Happy Thanksgiving 2017: Things I’m Thankful For This Year

It’s been a rough month, but after taking a bit of a vacation, I can finally conclude my holiday with an encouraging post wishing all my readers and followers a Happy Thanksgiving!

While many times I constantly cry out for miracles in solitude, I try to thank the Lord for the blessing of each day as I take on life one day at a time. Thanksgiving is a time to take things down a notch, breathe in and out slowly, and meditate on all the things I am grateful for.


Cookies are tasty, whether homemade or from Dollarama. I’m addicted to cookies. They’re sweet and give me a sense of everything making sense in the world after one or two bites into one. My favourite cookies are the chocolate ones that our roommate renting our basement makes that are soft and melt in your mouth. On a humorous note, I’m thankful I haven’t gone crazy yet during times I’m watching my sugar in-take or my weight and can’t eat as many cookies as I’ve wanted to in the past.


Sometimes I get really irate with Winnipeg’s local bus system. The buses are usually late, the satellite tracking app is constantly off, and many many times I can outsmart the automated transit route. Despite those obstacles, I’m at least thankful that I can get from one place to another in the city within an hour. Winnipeg is small enough to travel from place to place and large enough to house great restaurants, shopping areas, and coffee shops along the way.

Places to Walk Through in Winnipeg

When I’m not taking the bus, there’s a lot of things to see in Winnipeg. Great parks like St Vital and Assiniboine Park are filled with beautiful trees, duck ponds, a zoo, and great places to have a picnic and just enjoy nature. There are many places for people to ride their bikes and take a jog to exercise and lose some weight. I even walk around my own neighbourhood outside when it isn’t raining. Because of that, my doctor noticed I lost 10 pounds since the last time I visited him. That’s actually pretty awesome and I’m thankful I’m healthy.


I’m particularly thankful for the invention of house, dance, trance, techno, and chiptune music. During hard times and lonliness in the early 2000s and in Brandon Manitoba when I lived out there, these overlooked genres of early EDM kept my spirits high, made me smile, and gave me energy to keep going through life with a tenacity that can’t be matched by obstacles such as credit card debt, friends that let me down, comments from haters in forums or social media, and situations in life that I just don’t like. My particular favourite artists to listen to are Daft Punk, Deadmau5, Avicii, and a whole slew of chiptune and demoscene artists that everyone reading this has never even heard of.

Musical Performances

I compose 8-bit music on a Gameboy. That may seem strange to some people, but I’ve had at least 5 performances sequencing music live with a couple of these little machines and a DJ mixer. So thank you to places like the Fringe, Canada Games, and my local open mic I visit for letting me share my unorthodox work openly. I hope I can encounter some new fans with those of you who enjoy what I do.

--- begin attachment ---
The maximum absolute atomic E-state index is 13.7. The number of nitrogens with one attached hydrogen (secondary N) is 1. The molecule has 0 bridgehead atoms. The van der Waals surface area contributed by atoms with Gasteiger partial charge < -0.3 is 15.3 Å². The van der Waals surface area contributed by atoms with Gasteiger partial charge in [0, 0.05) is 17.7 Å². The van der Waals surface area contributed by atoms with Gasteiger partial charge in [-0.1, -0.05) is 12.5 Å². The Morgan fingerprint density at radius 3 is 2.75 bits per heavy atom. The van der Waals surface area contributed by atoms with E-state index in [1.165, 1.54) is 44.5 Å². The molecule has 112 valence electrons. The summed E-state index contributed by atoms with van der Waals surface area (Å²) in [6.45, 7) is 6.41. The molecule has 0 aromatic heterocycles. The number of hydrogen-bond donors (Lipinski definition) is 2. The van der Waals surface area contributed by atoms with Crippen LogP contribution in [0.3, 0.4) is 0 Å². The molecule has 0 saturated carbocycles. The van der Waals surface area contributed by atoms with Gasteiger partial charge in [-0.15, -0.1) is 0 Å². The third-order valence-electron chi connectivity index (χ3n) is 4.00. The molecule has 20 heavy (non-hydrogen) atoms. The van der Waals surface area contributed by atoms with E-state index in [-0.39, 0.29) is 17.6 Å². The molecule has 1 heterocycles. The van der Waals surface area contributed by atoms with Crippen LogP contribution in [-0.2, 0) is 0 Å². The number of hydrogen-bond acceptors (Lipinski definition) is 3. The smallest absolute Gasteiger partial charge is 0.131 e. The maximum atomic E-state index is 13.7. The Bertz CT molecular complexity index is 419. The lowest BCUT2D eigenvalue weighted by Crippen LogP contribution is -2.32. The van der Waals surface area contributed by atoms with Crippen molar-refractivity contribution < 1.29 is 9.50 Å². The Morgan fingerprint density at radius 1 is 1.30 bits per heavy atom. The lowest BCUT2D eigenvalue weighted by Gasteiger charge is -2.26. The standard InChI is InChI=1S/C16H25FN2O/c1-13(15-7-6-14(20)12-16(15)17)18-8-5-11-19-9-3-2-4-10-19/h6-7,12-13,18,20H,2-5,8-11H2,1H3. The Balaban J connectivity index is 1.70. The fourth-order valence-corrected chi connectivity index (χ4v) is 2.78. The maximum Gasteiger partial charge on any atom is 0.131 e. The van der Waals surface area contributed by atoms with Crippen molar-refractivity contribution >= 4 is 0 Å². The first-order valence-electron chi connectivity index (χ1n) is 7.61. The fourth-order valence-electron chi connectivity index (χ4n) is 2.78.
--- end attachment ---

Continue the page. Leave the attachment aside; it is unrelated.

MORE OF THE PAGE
I’m thankful I actually live in a house with a heater and central air conditioning and not on the street going from hostel to hostel and asking for food. I’m thankful I have food I can eat even though it’s not in an abundance (we only spend $70 on groceries and eating out in a week). My wife is also thankful we now have a decent fully-repaired working shower. Otherwise, I’d smell like yesterday’s chilli.


I’m thankful that I’m able to be a part of something bigger in places around Winnipeg like geek conventions where I can take pictures of people cosplaying, where other chiptune artists can hang out with me at FanQuest, where video game enthusiasts can bond and compete against each other over HALO or Super Smash Bros. I’m also thankful for small groups both at church and GeekdomHouse.com where we can discuss life and our favourite TV shows with theological and philosophical observations and without judgement (of the media we consume as well as eachother). I’m thankful I can be part of an acapella group. Even though my singing is nasty, I’m thankful God’s given me the ability to write music, and share it with them along with my minor role as a beat-boxer! Thank you all for including me! I am truly grateful!


Of course I’m thankful for democracy, the right to vote, and an environment where I can respectfully disagree with leaders and still honour them. But after the events of November last year in the USA, I’m even more thankful that as a Canadian, I can express my opinions, blog about autism and Aspergers, and talk about my struggles without fear and in a fashion that my friend calls “no holds bar” or not holding anything back. I’m thankful that there are safe places to be myself and not to be judged. I’m scared to be 100% real, but I’m thankful I have the freedom to improve my communication skills.  Many people died or were beaten to a pulp to earn this freedom or to advocate for it. Being half white/half Filipino and struggling with a disability would have costed me a lot before I was born. I’m fortunate I never had to go through any of the physical pain just to be free.

My Wife